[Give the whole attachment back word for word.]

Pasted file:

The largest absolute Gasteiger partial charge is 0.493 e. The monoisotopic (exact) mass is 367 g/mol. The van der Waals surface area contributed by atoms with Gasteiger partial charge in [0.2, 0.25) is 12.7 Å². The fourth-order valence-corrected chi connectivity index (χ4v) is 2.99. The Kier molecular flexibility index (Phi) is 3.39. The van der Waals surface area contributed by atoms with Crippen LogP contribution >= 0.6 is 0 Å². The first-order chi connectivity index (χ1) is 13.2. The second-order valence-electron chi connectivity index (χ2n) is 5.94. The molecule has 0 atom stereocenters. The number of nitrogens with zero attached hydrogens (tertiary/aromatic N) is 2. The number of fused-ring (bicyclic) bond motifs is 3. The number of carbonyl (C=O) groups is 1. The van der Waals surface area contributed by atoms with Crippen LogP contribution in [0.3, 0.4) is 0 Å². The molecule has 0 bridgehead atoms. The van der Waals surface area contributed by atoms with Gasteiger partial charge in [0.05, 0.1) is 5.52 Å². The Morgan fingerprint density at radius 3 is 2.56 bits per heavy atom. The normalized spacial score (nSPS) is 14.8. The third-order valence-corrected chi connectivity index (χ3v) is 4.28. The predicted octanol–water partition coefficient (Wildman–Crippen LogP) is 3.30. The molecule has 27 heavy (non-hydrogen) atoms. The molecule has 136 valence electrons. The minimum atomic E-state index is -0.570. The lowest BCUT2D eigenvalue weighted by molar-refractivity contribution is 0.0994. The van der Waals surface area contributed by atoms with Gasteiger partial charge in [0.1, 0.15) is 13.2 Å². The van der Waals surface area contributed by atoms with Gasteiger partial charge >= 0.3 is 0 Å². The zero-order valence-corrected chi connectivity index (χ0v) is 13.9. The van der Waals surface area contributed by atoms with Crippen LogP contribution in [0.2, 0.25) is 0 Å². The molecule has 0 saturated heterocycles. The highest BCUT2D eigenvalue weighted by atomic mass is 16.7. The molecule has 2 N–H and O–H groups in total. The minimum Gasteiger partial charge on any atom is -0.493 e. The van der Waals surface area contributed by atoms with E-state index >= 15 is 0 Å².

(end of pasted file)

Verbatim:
The largest absolute Gasteiger partial charge is 0.493 e. The monoisotopic (exact) mass is 367 g/mol. The van der Waals surface area contributed by atoms with Gasteiger partial charge in [0.2, 0.25) is 12.7 Å². The fourth-order valence-corrected chi connectivity index (χ4v) is 2.99. The Kier molecular flexibility index (Phi) is 3.39. The van der Waals surface area contributed by atoms with Crippen LogP contribution >= 0.6 is 0 Å². The first-order chi connectivity index (χ1) is 13.2. The second-order valence-electron chi connectivity index (χ2n) is 5.94. The molecule has 0 atom stereocenters. The number of nitrogens with zero attached hydrogens (tertiary/aromatic N) is 2. The number of fused-ring (bicyclic) bond motifs is 3. The number of carbonyl (C=O) groups is 1. The van der Waals surface area contributed by atoms with Crippen LogP contribution in [0.3, 0.4) is 0 Å². The molecule has 0 bridgehead atoms. The van der Waals surface area contributed by atoms with Gasteiger partial charge in [0.05, 0.1) is 5.52 Å². The Morgan fingerprint density at radius 3 is 2.56 bits per heavy atom. The normalized spacial score (nSPS) is 14.8. The third-order valence-corrected chi connectivity index (χ3v) is 4.28. The predicted octanol–water partition coefficient (Wildman–Crippen LogP) is 3.30. The molecule has 27 heavy (non-hydrogen) atoms. The molecule has 136 valence electrons. The minimum atomic E-state index is -0.570. The lowest BCUT2D eigenvalue weighted by molar-refractivity contribution is 0.0994. The van der Waals surface area contributed by atoms with Gasteiger partial charge in [0.1, 0.15) is 13.2 Å². The van der Waals surface area contributed by atoms with Gasteiger partial charge >= 0.3 is 0 Å². The zero-order valence-corrected chi connectivity index (χ0v) is 13.9. The van der Waals surface area contributed by atoms with Crippen LogP contribution in [0.2, 0.25) is 0 Å². The molecule has 0 saturated heterocycles. The highest BCUT2D eigenvalue weighted by atomic mass is 16.7. The molecule has 2 N–H and O–H groups in total. The minimum Gasteiger partial charge on any atom is -0.493 e. The van der Waals surface area contributed by atoms with E-state index >= 15 is 0 Å².